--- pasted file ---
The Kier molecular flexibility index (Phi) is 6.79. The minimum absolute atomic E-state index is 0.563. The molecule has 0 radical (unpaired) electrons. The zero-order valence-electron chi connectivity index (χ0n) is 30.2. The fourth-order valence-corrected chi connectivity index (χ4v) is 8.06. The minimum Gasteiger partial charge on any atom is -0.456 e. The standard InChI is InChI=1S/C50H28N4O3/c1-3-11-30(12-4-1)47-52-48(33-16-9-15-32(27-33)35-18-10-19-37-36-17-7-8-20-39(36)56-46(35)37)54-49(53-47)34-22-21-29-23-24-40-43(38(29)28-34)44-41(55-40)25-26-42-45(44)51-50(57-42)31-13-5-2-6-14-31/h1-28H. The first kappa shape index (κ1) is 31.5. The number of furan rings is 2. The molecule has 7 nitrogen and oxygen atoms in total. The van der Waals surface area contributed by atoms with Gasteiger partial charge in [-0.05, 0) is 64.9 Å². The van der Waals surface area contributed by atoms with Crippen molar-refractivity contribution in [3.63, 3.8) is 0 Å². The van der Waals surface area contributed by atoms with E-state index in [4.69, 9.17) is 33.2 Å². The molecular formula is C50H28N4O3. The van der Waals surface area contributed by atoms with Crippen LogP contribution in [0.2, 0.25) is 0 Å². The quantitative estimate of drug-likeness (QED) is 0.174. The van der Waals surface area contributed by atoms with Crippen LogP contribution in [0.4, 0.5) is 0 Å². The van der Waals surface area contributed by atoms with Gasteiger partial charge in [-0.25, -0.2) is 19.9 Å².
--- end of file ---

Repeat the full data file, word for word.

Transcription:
The Kier molecular flexibility index (Phi) is 6.79. The minimum absolute atomic E-state index is 0.563. The molecule has 0 radical (unpaired) electrons. The zero-order valence-electron chi connectivity index (χ0n) is 30.2. The fourth-order valence-corrected chi connectivity index (χ4v) is 8.06. The minimum Gasteiger partial charge on any atom is -0.456 e. The standard InChI is InChI=1S/C50H28N4O3/c1-3-11-30(12-4-1)47-52-48(33-16-9-15-32(27-33)35-18-10-19-37-36-17-7-8-20-39(36)56-46(35)37)54-49(53-47)34-22-21-29-23-24-40-43(38(29)28-34)44-41(55-40)25-26-42-45(44)51-50(57-42)31-13-5-2-6-14-31/h1-28H. The first kappa shape index (κ1) is 31.5. The number of furan rings is 2. The molecule has 7 nitrogen and oxygen atoms in total. The van der Waals surface area contributed by atoms with Gasteiger partial charge in [-0.05, 0) is 64.9 Å². The van der Waals surface area contributed by atoms with Crippen molar-refractivity contribution in [3.63, 3.8) is 0 Å². The van der Waals surface area contributed by atoms with E-state index in [4.69, 9.17) is 33.2 Å². The molecular formula is C50H28N4O3. The van der Waals surface area contributed by atoms with Crippen LogP contribution in [0.2, 0.25) is 0 Å². The quantitative estimate of drug-likeness (QED) is 0.174. The van der Waals surface area contributed by atoms with Crippen LogP contribution in [0.4, 0.5) is 0 Å². The van der Waals surface area contributed by atoms with Gasteiger partial charge in [-0.25, -0.2) is 19.9 Å².